June 29, 2013: Slovenly writer James Greene, Jr. visits EPCOT Center to make sure Captain EO is still in his words “goofy as yams.” Along the way Greene stops at Club Cool’s international soda fountain (above) where the Italian offering proves less than a taste sensation. Says Greene, “Ack!”
The following article originally ran on Radar magazine’s website, Radar.com, in the summer of 2008, before they were purchased by National Enquirer and transformed into something more TMZ-ish. I don’t remember the headline it ran under, but this is (more or less) the complete unedited version of the piece. A few sections have been updated with pertinent developments since the time of publication.
June 1, 2008, saw a devastating fire rip through Universal Studios Hollywood, destroying a number of iconic film sets and several thousand copies of Universal films / television shows themselves. Among the casualties of this monumental blaze was the King Kong portion of the famed Universal Studios backlot tour. Now the only animatronic animals left to terrorize tourists are Bruce, the grumpy shark from Jaws who’s been baring his teeth since 1976, and that dinky Jurassic Park dinosaur what sprayed its toxic juices in Wayne Knight’s face.
Kong is the latest of in a long line of tragic theme park deaths, a sobering reminder that the coasters, trolleys, trams, robots, and motion simulators we’ve come to know and love are susceptible to all manner of bizarre and unstoppable expirations. Sometimes entire parks fall, leaving nothing more than piles of brick, wood, and painful memories. Come with us now as we look back on the deceased theme park attractions of yesteryear…
King Kong: Studio Tour, Universal Studios Hollywood, 1986-2008
Inspired by the 1976 Dino De Laurentiis remake of Merian C. Cooper’s 1933 classic, work on this seven ton, thirty foot tall animatronic King Kong began in 1985. One year later, the furry bastard made his helicopter-smashing, bridge-shaking debut, the first of his kind anywhere. Kong’s hefty presence rejuvenated Universal Studios tourism and provided the inspiration for an entirely new Universal park in Orlando, FL, the heart of which was a similar Kong attraction (see below). Who knew it would take little more than a blowtorch to dethrone California’s most beloved simian? That’s supposedly what caused the fire on June 1, 2008, that reduced King Kong to cinders and ash. Fire fighters claim the blaze spread rapidly due to water pressure issues and the failure of certain fire protection features which were introduced after a similar fire in 1990. Despite the massive popularity of King Kong, Universal Studios has announced they will not be rebuilding the giant monkey (who originally cost a staggering $6.5 million to construct) and will replace the burnt area with a new attraction.
Kongfrontation!: Universal Studios Florida, 1990-2002
Universal was looking to open some kind of facility in the Sunshine State as early as 1982. Fear of competing with Disney for that state’s tourism dollars, however, kept the company from moving too far ahead. That all changed after King Kong’s L.A. debut in 1986; the ape’s unprecedented popularity spurned Universal to get things into gear for an all-new Orlando park. Opening in 1990, Universal Studios Florida boasted an impressive array of rides and attractions, including Kongfrontation!, a bigger, better version of the original robot monkeyshine. Florida Kong not only had a bigger fake New York to terrorize, but he also had a distinct odor about him (the famous “banana breath” that he exhaled on riders). Kongfrontation! was USF’s lynchpin attraction, anchoring years of excitement and thrills within the theme park’s walls. Its popularity was constant, which is why the ride’s closure sans explanation in September of 2002 confused legions of Kong fans. Some have speculated maintenance / repair costs ended Kong’s Florida run, but rumors persist that the building that housed Kongfrontation! was on the verge of collapsing (much like Disney, Universal is technically its own town, exempt from the architecture codes of Orange County, FL).
Back to the Future: The Ride: Universal Studios Florida / Hollywood, 1991-2007
Kongfrontation! may have been the heart of Universal Studios Florida, but the park’s real triumph was Back to the Future: the Ride. A near-perfect marriage of movie and live experience, BTTFTR plopped guests into the middle of a thrilling motion simulated time traveling adventure starring Christopher Lloyd and Tom Wilson. Rocketing from the prehistoric era to the year 2015 in the DeLorean was every movie fan’s dream. Universal had the ingenuity to bring that dream to life; unfortunately, they didn’t have the chutzpah to tell Steven Spielberg who was in charge. The director was reluctant to let anyone else manage one of his most enduring properties, so he worked out a deal that retained ownership of Back to the Future: the Ride for his own Amblin Entertainment and named him a specific creative consultant. This allegedly made it very hard to improve the popular attraction as technology changed over the years; Spielberg had final say over anything Universal proposed, and as you can imagine he’s always been a pretty busy guy. With 2015 rapidly approaching, both parties got together a couple of years ago and decided it just wasn’t worth the hassle anymore. BTTFTR was given a loving send-off at both Universal locations before making way for the more contemporary “Simpsons” ride.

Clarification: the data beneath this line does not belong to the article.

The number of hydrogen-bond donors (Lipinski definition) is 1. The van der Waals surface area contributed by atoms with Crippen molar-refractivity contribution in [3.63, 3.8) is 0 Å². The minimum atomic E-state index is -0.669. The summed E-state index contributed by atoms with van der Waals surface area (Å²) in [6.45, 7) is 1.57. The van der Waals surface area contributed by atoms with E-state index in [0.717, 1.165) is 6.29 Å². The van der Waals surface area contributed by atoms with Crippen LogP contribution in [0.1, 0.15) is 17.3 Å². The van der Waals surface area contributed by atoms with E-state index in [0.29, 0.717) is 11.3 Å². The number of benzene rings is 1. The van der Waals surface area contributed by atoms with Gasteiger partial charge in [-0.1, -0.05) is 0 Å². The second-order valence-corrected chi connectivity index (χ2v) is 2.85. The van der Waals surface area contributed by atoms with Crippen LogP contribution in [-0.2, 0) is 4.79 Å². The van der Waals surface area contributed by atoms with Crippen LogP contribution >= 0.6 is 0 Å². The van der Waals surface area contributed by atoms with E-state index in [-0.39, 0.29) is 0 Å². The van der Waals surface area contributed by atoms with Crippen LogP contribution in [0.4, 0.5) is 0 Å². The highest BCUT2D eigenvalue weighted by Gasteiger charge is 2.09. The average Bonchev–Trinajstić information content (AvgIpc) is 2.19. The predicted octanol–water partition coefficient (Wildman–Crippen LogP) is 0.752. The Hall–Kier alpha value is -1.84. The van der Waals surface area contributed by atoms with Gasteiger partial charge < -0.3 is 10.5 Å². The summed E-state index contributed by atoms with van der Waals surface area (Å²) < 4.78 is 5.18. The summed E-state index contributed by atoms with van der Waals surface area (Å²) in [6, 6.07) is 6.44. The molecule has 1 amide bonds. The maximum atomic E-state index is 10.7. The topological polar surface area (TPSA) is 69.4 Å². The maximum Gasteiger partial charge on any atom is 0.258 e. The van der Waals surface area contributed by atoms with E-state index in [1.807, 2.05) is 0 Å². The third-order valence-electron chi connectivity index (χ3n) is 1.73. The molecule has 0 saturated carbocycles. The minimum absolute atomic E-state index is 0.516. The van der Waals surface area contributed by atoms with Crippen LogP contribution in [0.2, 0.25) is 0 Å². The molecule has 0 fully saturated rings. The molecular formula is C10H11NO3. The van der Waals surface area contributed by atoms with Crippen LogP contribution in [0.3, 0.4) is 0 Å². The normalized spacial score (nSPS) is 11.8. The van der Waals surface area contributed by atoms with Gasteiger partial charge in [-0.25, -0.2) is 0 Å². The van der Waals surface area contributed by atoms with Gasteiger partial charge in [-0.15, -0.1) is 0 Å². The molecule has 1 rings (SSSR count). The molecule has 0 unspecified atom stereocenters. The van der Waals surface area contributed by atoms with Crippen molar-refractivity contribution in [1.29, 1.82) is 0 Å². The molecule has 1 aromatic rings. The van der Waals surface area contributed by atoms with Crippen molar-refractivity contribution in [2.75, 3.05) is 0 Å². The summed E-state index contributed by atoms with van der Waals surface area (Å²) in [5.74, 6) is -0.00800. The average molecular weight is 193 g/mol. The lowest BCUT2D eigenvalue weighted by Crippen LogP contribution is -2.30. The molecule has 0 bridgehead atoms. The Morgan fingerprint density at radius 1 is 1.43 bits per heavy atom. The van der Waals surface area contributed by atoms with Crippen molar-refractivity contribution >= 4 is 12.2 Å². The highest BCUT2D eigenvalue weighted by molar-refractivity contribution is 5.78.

A few years ago, I wrote a book of humorous essays revolving around Star Wars fan culture entitled Star Wars Ruined My Life. I came really close to getting the thing into book stores, but every interested publisher was upset I wasn’t already some famous dingus from the movies, TV, or the Internet. They all told me to go “build an audience” and come back when I was a profitable commodity. Instead, I bought a gun and tried to shoot the President.
No, I’m kidding. I tried to “build an audience” by not leaving my house and eating ice cream all day, but that didn’t work. Fast forward to 6/25/09. Michael Jackson dies, and I remember that one chapter in Star Wars Ruined My Life extensively covered Jacko’s 3-D EPCOT attraction Captain EO (1986). You all remember that one. It had singing, dancing, puppets, and Anjelica Huston. On the whole, far more entertaining than that crap inside the giant golf ball OR Ellen’s Energy Adventure.
Like Star Wars, but with more squealing and crotch-grabbing.
Captain EO was produced by George Lucas, who at the same time was burdened with the task of creating a separate Disney attraction based on his blockbuster Star Wars movies. Obviously EO, directed by George’s buddy Francis Ford Coppola, was of higher priority. That fact was punctuated sharply when the lackluster Star Wars ride, Star Tours, finally debuted at MGM Studios in 1987. The five minute zip around space with C-3PO, R2-D2, and some robot voiced by Pee Wee Herman was less exciting than some of the bathrooms in the park.
So I wrote this chapter that directly blamed the King of Pop for the suckiness of Star Tours. The whole EO project was his idea in the first place; since he was the almighty MJ, all he had to do was call a few people and that was enough to make everything else on the entire planet secondary. The original text I cobbled together makes it clear just how ridiculous Michael Jackson’s Seventeen Minute Intergalactic Third Tier Muppet Freak-Out was in terms of time and money: